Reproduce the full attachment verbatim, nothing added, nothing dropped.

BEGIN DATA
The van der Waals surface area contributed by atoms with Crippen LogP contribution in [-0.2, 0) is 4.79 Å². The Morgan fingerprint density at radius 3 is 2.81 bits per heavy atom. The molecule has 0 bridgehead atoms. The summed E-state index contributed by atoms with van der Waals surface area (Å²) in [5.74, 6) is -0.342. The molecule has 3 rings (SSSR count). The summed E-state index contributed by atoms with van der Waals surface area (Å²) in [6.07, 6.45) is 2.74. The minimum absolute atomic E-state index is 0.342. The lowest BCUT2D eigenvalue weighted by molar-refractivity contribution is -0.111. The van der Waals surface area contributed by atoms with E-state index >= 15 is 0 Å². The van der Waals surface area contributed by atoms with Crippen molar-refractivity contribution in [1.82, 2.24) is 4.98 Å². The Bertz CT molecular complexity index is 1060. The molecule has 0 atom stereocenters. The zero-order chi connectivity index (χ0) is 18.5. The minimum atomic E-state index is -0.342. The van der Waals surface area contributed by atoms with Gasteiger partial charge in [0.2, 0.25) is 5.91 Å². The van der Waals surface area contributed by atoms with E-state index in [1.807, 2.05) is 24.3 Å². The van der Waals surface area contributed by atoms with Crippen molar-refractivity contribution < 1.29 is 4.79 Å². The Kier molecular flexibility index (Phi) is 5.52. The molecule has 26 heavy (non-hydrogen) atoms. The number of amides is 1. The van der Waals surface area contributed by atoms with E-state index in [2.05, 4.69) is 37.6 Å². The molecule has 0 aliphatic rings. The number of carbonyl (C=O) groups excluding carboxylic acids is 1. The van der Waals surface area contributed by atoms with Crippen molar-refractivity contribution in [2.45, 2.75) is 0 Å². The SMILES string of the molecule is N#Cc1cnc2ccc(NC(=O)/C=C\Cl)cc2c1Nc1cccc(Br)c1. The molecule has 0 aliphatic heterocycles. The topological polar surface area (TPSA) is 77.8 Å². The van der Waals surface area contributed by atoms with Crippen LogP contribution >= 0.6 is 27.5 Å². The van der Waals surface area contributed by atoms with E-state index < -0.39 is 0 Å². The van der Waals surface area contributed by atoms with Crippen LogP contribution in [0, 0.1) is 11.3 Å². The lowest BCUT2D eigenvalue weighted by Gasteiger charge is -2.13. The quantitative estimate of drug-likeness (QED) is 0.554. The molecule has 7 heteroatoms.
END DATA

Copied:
The van der Waals surface area contributed by atoms with Crippen LogP contribution in [-0.2, 0) is 4.79 Å². The Morgan fingerprint density at radius 3 is 2.81 bits per heavy atom. The molecule has 0 bridgehead atoms. The summed E-state index contributed by atoms with van der Waals surface area (Å²) in [5.74, 6) is -0.342. The molecule has 3 rings (SSSR count). The summed E-state index contributed by atoms with van der Waals surface area (Å²) in [6.07, 6.45) is 2.74. The minimum absolute atomic E-state index is 0.342. The lowest BCUT2D eigenvalue weighted by molar-refractivity contribution is -0.111. The van der Waals surface area contributed by atoms with E-state index >= 15 is 0 Å². The van der Waals surface area contributed by atoms with Crippen molar-refractivity contribution in [1.82, 2.24) is 4.98 Å². The Bertz CT molecular complexity index is 1060. The molecule has 0 atom stereocenters. The zero-order chi connectivity index (χ0) is 18.5. The minimum atomic E-state index is -0.342. The van der Waals surface area contributed by atoms with Gasteiger partial charge in [0.2, 0.25) is 5.91 Å². The van der Waals surface area contributed by atoms with E-state index in [1.807, 2.05) is 24.3 Å². The van der Waals surface area contributed by atoms with Crippen molar-refractivity contribution < 1.29 is 4.79 Å². The Kier molecular flexibility index (Phi) is 5.52. The molecule has 26 heavy (non-hydrogen) atoms. The number of amides is 1. The van der Waals surface area contributed by atoms with E-state index in [2.05, 4.69) is 37.6 Å². The molecule has 0 aliphatic rings. The number of carbonyl (C=O) groups excluding carboxylic acids is 1. The van der Waals surface area contributed by atoms with Crippen molar-refractivity contribution in [2.45, 2.75) is 0 Å². The SMILES string of the molecule is N#Cc1cnc2ccc(NC(=O)/C=C\Cl)cc2c1Nc1cccc(Br)c1. The molecule has 0 aliphatic heterocycles. The topological polar surface area (TPSA) is 77.8 Å². The van der Waals surface area contributed by atoms with Crippen LogP contribution >= 0.6 is 27.5 Å². The van der Waals surface area contributed by atoms with E-state index < -0.39 is 0 Å². The van der Waals surface area contributed by atoms with Crippen LogP contribution in [0, 0.1) is 11.3 Å². The lowest BCUT2D eigenvalue weighted by Gasteiger charge is -2.13. The quantitative estimate of drug-likeness (QED) is 0.554. The molecule has 7 heteroatoms.